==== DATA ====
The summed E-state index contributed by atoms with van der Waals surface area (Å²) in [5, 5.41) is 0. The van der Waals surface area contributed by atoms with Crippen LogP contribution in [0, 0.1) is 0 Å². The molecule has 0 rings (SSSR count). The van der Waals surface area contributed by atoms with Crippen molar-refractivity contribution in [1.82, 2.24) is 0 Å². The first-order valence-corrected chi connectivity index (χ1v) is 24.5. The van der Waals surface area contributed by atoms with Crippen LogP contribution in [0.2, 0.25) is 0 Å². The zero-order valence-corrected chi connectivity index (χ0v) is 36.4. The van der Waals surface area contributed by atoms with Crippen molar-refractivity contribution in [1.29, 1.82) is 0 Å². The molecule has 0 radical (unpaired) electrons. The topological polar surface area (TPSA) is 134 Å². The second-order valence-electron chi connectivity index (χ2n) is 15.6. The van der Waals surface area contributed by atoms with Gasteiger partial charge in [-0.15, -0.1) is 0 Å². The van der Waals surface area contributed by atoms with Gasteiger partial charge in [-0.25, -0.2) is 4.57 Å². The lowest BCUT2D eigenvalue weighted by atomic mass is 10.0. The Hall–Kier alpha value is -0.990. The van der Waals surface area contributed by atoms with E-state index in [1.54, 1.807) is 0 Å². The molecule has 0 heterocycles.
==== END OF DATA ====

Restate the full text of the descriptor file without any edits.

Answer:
The summed E-state index contributed by atoms with van der Waals surface area (Å²) in [5, 5.41) is 0. The van der Waals surface area contributed by atoms with Crippen LogP contribution in [0, 0.1) is 0 Å². The molecule has 0 rings (SSSR count). The van der Waals surface area contributed by atoms with Crippen molar-refractivity contribution in [1.82, 2.24) is 0 Å². The first-order valence-corrected chi connectivity index (χ1v) is 24.5. The van der Waals surface area contributed by atoms with Crippen LogP contribution in [0.2, 0.25) is 0 Å². The zero-order valence-corrected chi connectivity index (χ0v) is 36.4. The van der Waals surface area contributed by atoms with Crippen molar-refractivity contribution in [1.29, 1.82) is 0 Å². The molecule has 0 radical (unpaired) electrons. The topological polar surface area (TPSA) is 134 Å². The second-order valence-electron chi connectivity index (χ2n) is 15.6. The van der Waals surface area contributed by atoms with Gasteiger partial charge in [-0.15, -0.1) is 0 Å². The van der Waals surface area contributed by atoms with Gasteiger partial charge in [-0.25, -0.2) is 4.57 Å². The lowest BCUT2D eigenvalue weighted by atomic mass is 10.0. The Hall–Kier alpha value is -0.990. The van der Waals surface area contributed by atoms with E-state index in [1.54, 1.807) is 0 Å². The molecule has 0 heterocycles.